The Accidental Purchase – part 2

View from cockpit of sailboat.

Clearing the waters

OK, before we continue the story, I feel I should address some of the comments that have come across on Facebook and on this site. Lots of folks have opinions about participating in auctions and I feel I may have not accurately presented my eBay experience.

Firstly, I was NOT bidding on boats just to try to drive up the bids. I was always bidding on boats in the hopes of actually making a boat purchase. We don’t have a huge budget and we understand how eBay works. You bid, you win, you pay. Otherwise, someone else who wants it more will win.

Sadly, there are a lot of operators on eBay that use automated tools to run up the bidding at the very last second. We’ve missed out on making a boat purchase many times. My method was to place a bid on a decent boat and hope / pray / beg that I wouldn’t be outbid. We were really close to owning a boat about a month ago and were literally outbid by someone using some software within the last five seconds of the auction. If you want to have complaints about someone on eBay – these are the people who deserve your ire.

Secondly, I blocked out the final price of the boat because I know that always draws a lot of judgement – both good and bad. When it was apparent that we might actually win this auction, we both went into extreme research mode. We wanted to find out everything we possibly could about this type of boat. We researched their history, their resell values, and tried to determine if we were stuck with a dud. We’ll reveal the final price eventually but we want to wait until the survey is complete before we do.

Getting there

Shortly after the auction closed, the charity that had auctioned the boat called. All I needed to do was arrange payment and they would give me the contact info for the previous owner. They forwarded their warranty policy. This was a form to acknowledge that lots of donor boats are junk. The engine may or may not work (even though the listing specifically stated it did). We were given 6 days to visit the boat, or have an agent check it out, and file a complaint if we felt it wasn’t as advertised.

Long story short: I paid the bid price, they turned over the info, and I started the process to go visit the boat.

Normally, this would be no problem. But, as I mentioned before, I was sitting just south of Richmond, VA and scheduled to fly home to Florida in 2 days. I called the airline to try to add a hop up to the Northeast but, they wanted a thousand dollars for that privilege. Nope. Not doing THAT.

I was able to get the airline to push my scheduled return flight back by one day for a much more reasonable fee. But that would mean getting myself to the Northeast and back on my own.

Thanks to my hectic travel schedule of the past 2 years, I had a BUNCH of reward points though IHG hotels. I was able to get a room in Connecticut at no cost. I added another in Richmond the following day, at no cost. After a quick call to the rental car company, I added a day to the rental and was all set.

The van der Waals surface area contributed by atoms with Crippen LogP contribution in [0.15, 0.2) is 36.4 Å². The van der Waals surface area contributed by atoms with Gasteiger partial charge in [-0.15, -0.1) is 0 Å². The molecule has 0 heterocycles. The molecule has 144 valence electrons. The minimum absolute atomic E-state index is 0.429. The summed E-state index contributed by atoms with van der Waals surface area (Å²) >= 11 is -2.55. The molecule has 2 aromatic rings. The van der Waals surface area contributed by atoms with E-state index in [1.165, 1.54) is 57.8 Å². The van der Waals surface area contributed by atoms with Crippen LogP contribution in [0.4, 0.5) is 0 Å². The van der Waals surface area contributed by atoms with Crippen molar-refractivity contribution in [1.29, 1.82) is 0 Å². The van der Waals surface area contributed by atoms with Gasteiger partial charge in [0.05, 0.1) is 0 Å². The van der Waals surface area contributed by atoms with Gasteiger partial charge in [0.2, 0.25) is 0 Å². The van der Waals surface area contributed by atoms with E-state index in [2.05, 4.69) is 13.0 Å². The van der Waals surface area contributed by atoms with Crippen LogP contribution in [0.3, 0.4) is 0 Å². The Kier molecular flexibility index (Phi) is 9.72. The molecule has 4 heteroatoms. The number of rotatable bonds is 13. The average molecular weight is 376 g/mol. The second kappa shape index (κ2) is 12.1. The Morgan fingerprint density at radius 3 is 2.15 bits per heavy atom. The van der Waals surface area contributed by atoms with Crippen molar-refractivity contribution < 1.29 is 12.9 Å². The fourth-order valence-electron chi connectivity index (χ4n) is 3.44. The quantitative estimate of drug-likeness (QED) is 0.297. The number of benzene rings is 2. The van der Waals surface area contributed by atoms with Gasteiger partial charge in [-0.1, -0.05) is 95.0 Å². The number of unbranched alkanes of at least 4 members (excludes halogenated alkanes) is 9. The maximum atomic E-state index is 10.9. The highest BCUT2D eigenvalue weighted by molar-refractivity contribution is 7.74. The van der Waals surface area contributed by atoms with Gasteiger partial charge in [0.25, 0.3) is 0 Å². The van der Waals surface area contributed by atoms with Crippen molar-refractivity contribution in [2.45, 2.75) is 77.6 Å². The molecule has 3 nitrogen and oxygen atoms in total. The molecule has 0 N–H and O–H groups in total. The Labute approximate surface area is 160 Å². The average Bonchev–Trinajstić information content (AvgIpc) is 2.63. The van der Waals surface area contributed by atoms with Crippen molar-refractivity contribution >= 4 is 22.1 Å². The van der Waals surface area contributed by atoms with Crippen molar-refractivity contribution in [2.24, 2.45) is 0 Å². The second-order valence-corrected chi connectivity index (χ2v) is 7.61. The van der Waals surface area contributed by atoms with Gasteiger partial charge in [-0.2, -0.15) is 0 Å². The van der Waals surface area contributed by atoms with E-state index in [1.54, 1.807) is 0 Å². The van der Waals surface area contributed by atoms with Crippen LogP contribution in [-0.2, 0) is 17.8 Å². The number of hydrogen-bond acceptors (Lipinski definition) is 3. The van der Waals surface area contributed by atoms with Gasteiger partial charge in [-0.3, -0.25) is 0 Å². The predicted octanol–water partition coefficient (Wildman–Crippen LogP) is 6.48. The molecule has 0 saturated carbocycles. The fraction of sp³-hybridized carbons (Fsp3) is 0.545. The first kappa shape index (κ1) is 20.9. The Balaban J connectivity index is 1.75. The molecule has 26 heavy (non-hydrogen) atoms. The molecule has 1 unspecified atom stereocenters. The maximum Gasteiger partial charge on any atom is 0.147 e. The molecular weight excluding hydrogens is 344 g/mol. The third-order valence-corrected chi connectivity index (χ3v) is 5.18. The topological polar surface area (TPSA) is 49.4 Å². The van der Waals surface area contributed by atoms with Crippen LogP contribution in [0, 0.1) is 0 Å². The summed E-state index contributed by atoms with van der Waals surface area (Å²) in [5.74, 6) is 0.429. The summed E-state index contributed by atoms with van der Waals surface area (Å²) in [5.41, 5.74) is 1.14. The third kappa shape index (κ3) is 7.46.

I just had to wait for the class I was in to finish and then hit the road. No problem. Just a 7 hour drive through the DC area and NYC, a quick check of the boat, and a 7 hour drive back to make my next flight. Good times.

And, that’s exactly what I did.

The donor

As it turned out, the previous owner is an older gentleman in his 80s. He is no longer able to take care of the boat. His son figured it was easier to take the donation value of the boat. Putting her up for sale at this time of the year is a bad idea. Paying another $2000 to store a boat you don’t use over the winter is an even worse idea. They were very upfront about any issues on her and seem to have kept meticulous records.

The boat, at 45 years old now, has only known 2 owners. The gentleman who donated her has kept her in great shape over the years. According to the records I found onboard, he and his wife had her since the early 1990s. Apparently they were using her to race around Long Island Sound and along the East Coast for awhile.

Visiting the boat

Friday morning, I woke up super-excited! The previous owner wasn’t available to meet me at the boat but had arranged for the keys to be available for me to take a look around. The purpose of this trip wasn’t to perform a survey or anything – it was just to validate the purchase and get a general idea of the condition. I was ready to go and checked out of the hotel in about 30 minutes!

Driving through the small Connecticut towns was an experience in itself. I’ve not spent much time in that area and will certainly want to go back someday to visit.

When I pulled in to the marina, they were expecting me and pointed me in the direction of the boat. Knowing she was a donation and that photos can be edited I was starting to get really anxious. I made my way down to the end of the dock and my heart leapt.

Walking down the dock, I passed several derelict boats. There were several boats that were floating but that had obviously seen their better days. There were brand new boats that probably cost more than our home. But there, sitting in the very last slip, was OUR boat. The boat I had only seen in photos and was unsure if it was even real. Until now.

Does she need some work? Sure! You don’t pay this little for a boat and not expect to put some work into her. Does she sail? You better believe it! Will she work for us? We’ll see – we’re setting up the survey now and will have plenty more to tell you when that takes place.

In the meantime, I managed to quickly film a couple of minutes worth of video while checking her out.

Until next time! Cheers!!

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